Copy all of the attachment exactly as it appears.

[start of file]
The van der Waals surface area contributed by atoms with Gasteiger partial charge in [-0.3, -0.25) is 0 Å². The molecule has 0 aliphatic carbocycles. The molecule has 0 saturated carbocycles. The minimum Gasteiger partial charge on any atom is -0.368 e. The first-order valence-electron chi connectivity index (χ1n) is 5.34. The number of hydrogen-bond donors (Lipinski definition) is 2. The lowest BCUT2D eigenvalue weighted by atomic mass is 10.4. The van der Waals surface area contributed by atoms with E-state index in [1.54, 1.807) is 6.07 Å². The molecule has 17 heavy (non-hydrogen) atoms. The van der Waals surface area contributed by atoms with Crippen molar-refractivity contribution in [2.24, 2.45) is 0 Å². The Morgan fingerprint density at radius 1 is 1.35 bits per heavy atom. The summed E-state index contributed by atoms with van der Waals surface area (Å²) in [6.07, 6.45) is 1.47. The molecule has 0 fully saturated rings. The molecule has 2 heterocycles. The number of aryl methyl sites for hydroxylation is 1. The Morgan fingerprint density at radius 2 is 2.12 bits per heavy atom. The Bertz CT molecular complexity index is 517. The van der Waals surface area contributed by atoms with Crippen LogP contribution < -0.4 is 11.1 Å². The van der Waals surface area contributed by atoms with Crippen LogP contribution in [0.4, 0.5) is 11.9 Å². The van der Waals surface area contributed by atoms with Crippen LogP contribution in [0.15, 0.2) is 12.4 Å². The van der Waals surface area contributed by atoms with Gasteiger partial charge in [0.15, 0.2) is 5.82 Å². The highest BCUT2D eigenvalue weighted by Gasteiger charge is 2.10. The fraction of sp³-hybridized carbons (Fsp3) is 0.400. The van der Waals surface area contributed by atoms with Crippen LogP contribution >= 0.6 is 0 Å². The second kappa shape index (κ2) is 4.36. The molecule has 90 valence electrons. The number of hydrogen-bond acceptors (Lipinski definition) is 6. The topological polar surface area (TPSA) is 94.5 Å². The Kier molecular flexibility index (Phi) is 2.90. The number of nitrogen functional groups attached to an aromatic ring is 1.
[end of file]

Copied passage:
The van der Waals surface area contributed by atoms with Gasteiger partial charge in [-0.3, -0.25) is 0 Å². The molecule has 0 aliphatic carbocycles. The molecule has 0 saturated carbocycles. The minimum Gasteiger partial charge on any atom is -0.368 e. The first-order valence-electron chi connectivity index (χ1n) is 5.34. The number of hydrogen-bond donors (Lipinski definition) is 2. The lowest BCUT2D eigenvalue weighted by atomic mass is 10.4. The van der Waals surface area contributed by atoms with E-state index in [1.54, 1.807) is 6.07 Å². The molecule has 17 heavy (non-hydrogen) atoms. The van der Waals surface area contributed by atoms with Crippen molar-refractivity contribution in [2.24, 2.45) is 0 Å². The Morgan fingerprint density at radius 1 is 1.35 bits per heavy atom. The summed E-state index contributed by atoms with van der Waals surface area (Å²) in [6.07, 6.45) is 1.47. The molecule has 0 fully saturated rings. The molecule has 2 heterocycles. The number of aryl methyl sites for hydroxylation is 1. The Morgan fingerprint density at radius 2 is 2.12 bits per heavy atom. The Bertz CT molecular complexity index is 517. The van der Waals surface area contributed by atoms with Crippen LogP contribution < -0.4 is 11.1 Å². The van der Waals surface area contributed by atoms with Crippen LogP contribution in [0.4, 0.5) is 11.9 Å². The van der Waals surface area contributed by atoms with Crippen LogP contribution in [0.15, 0.2) is 12.4 Å². The van der Waals surface area contributed by atoms with Gasteiger partial charge in [0.15, 0.2) is 5.82 Å². The highest BCUT2D eigenvalue weighted by Gasteiger charge is 2.10. The fraction of sp³-hybridized carbons (Fsp3) is 0.400. The van der Waals surface area contributed by atoms with Crippen LogP contribution >= 0.6 is 0 Å². The second kappa shape index (κ2) is 4.36. The molecule has 90 valence electrons. The number of hydrogen-bond acceptors (Lipinski definition) is 6. The topological polar surface area (TPSA) is 94.5 Å². The Kier molecular flexibility index (Phi) is 2.90. The number of nitrogen functional groups attached to an aromatic ring is 1.